Friday, 24 June 2011

Pop, bang, fizzle

OK, I got new stepper motor controllers.

I have working extruder and hot end and hot bed now, so ABS should work.

Sadly still not right. I did find one of the issues is that the hot bed was gently sliding about as I only stuck it down with velcro pads, and they become slippery at 115C! That explains some of the leaning TARDIS of pisa issue. But even with that fixed and things printing a lot better the X axis was "missing" still, and causing steps and problems. Annoying as this has all been fine for a long time with the PLA.

So replaced the X controller again, and this time, well, it caught fire. In fact three controllers in a row caught fire on various axis.

I think (hope) it is down to powering up in the wrong sequence, connecting the 24V supply with the controller active perhaps. If that is the case I can just be more careful and all will be well.

So plan is to get yet more controllers (they are like £8 each) and try being very very careful on power up... So a few more days to wait, sod it.

3 comments:

  1. sorry,but i'd confused about the dns64 nat64 server 2001:8b0:6464::1 .does it don't work any more? I never heard the news before,but it can't ping well. Thanks you!

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  2. Err, that seems an odd thing to say on a post about 3D printers going bang!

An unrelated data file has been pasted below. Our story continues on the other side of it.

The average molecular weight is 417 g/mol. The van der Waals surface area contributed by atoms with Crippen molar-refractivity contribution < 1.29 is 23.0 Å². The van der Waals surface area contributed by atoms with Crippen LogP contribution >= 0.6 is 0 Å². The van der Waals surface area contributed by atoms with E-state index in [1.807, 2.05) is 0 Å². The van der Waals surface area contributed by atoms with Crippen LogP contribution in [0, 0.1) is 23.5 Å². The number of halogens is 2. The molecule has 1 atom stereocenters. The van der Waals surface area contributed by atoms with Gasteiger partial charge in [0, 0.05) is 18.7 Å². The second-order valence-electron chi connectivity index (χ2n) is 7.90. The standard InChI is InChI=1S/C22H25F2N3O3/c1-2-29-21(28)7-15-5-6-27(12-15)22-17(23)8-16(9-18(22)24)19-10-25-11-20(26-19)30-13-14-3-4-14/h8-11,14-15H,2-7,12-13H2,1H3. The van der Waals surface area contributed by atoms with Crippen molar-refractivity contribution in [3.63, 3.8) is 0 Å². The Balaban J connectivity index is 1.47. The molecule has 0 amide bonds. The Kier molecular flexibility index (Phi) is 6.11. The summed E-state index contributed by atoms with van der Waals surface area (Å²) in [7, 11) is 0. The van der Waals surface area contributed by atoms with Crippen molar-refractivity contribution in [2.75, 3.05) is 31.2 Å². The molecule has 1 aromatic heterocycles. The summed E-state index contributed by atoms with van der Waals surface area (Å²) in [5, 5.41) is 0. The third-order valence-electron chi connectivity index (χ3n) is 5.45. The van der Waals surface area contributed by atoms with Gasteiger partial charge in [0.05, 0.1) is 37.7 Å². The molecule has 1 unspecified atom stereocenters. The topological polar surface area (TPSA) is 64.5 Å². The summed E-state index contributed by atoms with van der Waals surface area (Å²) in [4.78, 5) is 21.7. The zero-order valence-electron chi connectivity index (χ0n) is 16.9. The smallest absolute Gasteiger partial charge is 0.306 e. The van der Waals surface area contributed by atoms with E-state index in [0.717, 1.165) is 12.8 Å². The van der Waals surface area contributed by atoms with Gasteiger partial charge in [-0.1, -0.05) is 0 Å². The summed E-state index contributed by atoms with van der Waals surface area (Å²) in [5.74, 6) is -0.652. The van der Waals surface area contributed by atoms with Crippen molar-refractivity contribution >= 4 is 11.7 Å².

I just checked and the TOTD and NAT64 gateway seems to be working.

    e.g. http:[2001:8b0:6464:0:666:616:d43a:f65a]

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  3. These controllers sound a bit fragile! Are the motors two-phase (I forget the correct term - I mean they can have current flowing either way in any winding)?
    If so, the cause of driver transistors going Bang is often that both sides are turned on at once, putting the drivers as a dead short across the power supply. Or by going too fast the second driver turning on "sees" the field-collapse current from the previous one and can't handle trying to overcome it.

    The solution is to increase the lag between turning one current- direction off and the other on so that the collapsing magnetic field has dissipated before the next turn on (slows things down but it's necessary). It may be as simple as reducing the step-rate, or as complex as redesigning the circuit - sorry! :-)

    Cheers, Howard

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